All three of these prospects are at least 21 years old with similar playstyles to that of Vanderbilt. Achiuwa is the highest regarded of the three and could be an option for Minnesota when they make their second selection at 17. Like Vanderbilt, Precious Achiuwa is a liability on offense but makes his presence known as a defender and rebounder. He finished his lone season at Memphis averaging 15.8 points, 10.8 rebounds, and 1.9 blocks per game.

Tyler Bey is another intriguing prospect who is known as a strong rebounder and defender with potential as a scorer. Bey shot 53 percent from the field last season and began to show some extended range towards the end of his Junior year at Colorado. Unfortunately, the 3-point range is still a large question mark and may be detrimental to his draft value since he profiles as more of a small forward at the NBA level.

Bey’s stock is already lower than Achiuwa’s due to his position and the fact that he is already 22-years-old, more than a full year older than Achiuwa and the Timberwolves’ Jarred Vanderbilt.

Paul Reed is yet another prospect with major red flags on offense, but the reason for optimism due to his skills rebounding and shot-blocking. Reed is a polarizing player who is projected to be drafted anywhere from late in the first round to late in the second round. His physical profile and age are almost identical to Jarred Vanderbilt but Reed is often overlooked after playing three seasons for a sub-par DePaul team.

Reed’s defensive intangibles stand out after averaging 2.6 blocks and 1.9 steals, including an eight-block game against Minnesota.

Jarred Vanderbilt’s G League progression

It is hard to compare Jarred Vanderbilt’s college numbers at 19 years old against current prospects who are now two years older. His numbers per 40 minutes are similar but that doesn’t paint a full picture as to how Vanderbilt would have progressed as an older and stronger starter at Kentucky.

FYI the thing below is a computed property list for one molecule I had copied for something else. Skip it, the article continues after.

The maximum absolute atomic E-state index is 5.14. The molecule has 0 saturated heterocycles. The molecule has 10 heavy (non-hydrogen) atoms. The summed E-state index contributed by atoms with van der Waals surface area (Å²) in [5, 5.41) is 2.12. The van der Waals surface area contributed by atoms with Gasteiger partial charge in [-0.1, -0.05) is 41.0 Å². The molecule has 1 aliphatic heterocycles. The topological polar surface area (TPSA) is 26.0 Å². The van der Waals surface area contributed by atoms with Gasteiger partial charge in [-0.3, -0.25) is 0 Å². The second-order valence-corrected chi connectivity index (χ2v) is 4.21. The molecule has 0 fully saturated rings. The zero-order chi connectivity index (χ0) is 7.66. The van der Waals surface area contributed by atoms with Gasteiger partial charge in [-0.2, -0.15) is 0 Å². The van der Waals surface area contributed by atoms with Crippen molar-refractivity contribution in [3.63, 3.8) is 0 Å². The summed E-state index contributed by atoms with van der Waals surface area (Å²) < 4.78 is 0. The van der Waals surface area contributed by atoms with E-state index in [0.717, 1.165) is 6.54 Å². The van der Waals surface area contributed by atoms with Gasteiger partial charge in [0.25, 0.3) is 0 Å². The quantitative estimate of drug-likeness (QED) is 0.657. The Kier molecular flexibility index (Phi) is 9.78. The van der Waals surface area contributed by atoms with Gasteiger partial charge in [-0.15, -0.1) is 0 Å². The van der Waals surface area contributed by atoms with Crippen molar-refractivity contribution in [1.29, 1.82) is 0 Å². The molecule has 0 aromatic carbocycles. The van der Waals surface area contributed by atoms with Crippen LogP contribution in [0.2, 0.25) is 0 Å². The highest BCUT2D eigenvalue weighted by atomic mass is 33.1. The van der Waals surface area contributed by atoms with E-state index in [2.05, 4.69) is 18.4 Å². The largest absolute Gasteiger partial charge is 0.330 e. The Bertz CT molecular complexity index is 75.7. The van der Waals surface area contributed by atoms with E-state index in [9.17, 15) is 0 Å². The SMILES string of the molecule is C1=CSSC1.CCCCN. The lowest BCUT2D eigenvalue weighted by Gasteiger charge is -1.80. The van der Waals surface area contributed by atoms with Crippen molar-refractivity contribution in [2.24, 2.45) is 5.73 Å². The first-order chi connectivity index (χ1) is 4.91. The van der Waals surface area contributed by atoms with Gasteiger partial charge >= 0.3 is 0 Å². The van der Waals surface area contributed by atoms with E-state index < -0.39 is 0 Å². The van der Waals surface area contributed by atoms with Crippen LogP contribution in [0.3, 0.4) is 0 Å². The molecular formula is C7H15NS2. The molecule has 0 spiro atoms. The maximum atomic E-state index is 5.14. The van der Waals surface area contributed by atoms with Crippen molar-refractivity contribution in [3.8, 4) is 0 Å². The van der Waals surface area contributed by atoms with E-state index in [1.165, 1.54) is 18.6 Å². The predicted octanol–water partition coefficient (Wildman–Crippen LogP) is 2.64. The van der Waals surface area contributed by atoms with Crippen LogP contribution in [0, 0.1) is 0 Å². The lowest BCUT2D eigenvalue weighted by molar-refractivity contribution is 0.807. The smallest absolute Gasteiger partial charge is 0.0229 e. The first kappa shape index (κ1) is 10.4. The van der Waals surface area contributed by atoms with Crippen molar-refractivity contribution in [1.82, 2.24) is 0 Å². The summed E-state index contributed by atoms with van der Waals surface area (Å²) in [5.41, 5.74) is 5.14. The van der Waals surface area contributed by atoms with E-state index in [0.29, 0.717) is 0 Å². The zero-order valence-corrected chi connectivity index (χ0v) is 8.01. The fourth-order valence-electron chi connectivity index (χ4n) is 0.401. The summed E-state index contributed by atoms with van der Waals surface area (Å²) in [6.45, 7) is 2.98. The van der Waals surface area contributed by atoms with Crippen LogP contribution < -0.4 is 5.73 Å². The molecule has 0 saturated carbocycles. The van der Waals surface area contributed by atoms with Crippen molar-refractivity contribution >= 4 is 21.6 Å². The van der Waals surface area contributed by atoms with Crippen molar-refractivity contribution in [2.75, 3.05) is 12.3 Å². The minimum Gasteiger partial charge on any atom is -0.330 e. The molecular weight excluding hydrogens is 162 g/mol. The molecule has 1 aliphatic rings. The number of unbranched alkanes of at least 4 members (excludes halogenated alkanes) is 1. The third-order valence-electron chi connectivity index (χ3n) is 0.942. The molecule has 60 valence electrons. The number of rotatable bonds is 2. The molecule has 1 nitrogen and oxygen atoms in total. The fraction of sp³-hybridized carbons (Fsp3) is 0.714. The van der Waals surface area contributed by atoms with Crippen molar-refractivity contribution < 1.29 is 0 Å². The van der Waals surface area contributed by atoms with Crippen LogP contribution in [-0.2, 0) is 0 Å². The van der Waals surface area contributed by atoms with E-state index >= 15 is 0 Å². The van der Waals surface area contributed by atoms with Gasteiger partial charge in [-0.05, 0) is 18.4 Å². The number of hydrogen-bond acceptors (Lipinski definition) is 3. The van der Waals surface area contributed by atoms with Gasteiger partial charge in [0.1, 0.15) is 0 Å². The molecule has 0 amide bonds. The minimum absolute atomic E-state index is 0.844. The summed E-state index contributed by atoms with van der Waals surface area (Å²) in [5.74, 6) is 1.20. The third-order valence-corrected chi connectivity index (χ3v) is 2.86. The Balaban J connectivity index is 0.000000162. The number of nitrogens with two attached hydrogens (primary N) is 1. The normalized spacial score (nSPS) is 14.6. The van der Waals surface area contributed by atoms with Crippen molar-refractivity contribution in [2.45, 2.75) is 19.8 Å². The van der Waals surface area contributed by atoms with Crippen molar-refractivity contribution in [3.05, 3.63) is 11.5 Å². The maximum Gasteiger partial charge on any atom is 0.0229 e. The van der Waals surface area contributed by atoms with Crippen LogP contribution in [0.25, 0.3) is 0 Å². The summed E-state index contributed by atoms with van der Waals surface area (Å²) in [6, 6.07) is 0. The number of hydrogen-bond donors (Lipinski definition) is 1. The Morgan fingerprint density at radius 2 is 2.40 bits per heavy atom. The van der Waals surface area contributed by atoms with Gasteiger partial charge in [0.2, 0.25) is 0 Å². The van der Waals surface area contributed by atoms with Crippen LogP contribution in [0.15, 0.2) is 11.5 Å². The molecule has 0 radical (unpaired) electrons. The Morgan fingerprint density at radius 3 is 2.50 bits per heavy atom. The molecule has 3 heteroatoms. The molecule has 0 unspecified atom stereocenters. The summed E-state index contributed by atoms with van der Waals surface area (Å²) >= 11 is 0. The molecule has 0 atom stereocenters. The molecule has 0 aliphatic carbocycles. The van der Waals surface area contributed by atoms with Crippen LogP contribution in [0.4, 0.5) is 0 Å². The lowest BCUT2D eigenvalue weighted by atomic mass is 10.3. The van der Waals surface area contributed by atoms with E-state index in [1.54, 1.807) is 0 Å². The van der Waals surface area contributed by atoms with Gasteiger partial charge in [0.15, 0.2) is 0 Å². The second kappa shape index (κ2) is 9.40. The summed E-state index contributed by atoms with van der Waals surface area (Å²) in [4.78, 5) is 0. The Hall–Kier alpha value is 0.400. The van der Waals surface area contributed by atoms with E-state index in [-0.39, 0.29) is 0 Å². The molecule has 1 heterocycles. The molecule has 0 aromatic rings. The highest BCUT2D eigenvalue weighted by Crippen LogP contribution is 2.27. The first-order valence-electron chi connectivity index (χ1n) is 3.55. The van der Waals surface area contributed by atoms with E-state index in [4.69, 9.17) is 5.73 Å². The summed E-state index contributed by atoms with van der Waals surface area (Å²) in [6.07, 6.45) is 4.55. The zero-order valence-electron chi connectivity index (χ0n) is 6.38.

Fortunately, he has spent a significant amount of time in the G League during the past two years and his numbers there begin to paint a more complete picture of his progression. In seven games with the Iowa Wolves, Vanderbilt averaged 15.9 points, 12.9 rebounds, and 3.4 assists per game. He has shown an improved scoring ability in the paint and a willingness to shoot from beyond the arc, albeit to limited success.

If Vanderbilt was accumulating these statistics on a college team in 2020, scouts would likely be enthusiastic about his potential as a two-way player. He has showcased the ability to defend the rim, rebound on both ends, and even act as a point-forward during his playing time in Iowa. This type of multi-faceted skillset is invaluable at the professional level and looks to be more refined than the upcoming draft prospects.

Vanderbilt is more athletically gifted than Reed and offers greater rim protection than Bey. His overall profile matches that of Achiuwa in almost every way as an athletic power forward capable of impacting a basketball game in numerous ways. Outside shooting and turnovers are a problem for both prospects but these are things that proper coaching may be able to improve.

The Minnesota Timberwolves were intentional in asking for Jarred Vanderbilt as part of the seven-player trade in February, effectively swapping Keita Bates-Diop for Vanderbilt as an add-on to the deal.

The front office clearly sees the potential that Vanderbilt still possesses and it becomes even clearer when compared to this year’s draft class.

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Several mock drafts are currently projecting Precious Achiuwa to Minnesota at No. 17 but the Timberwolves may already have a young power forward prospect equal to a top-20 selection in the 2020 Draft.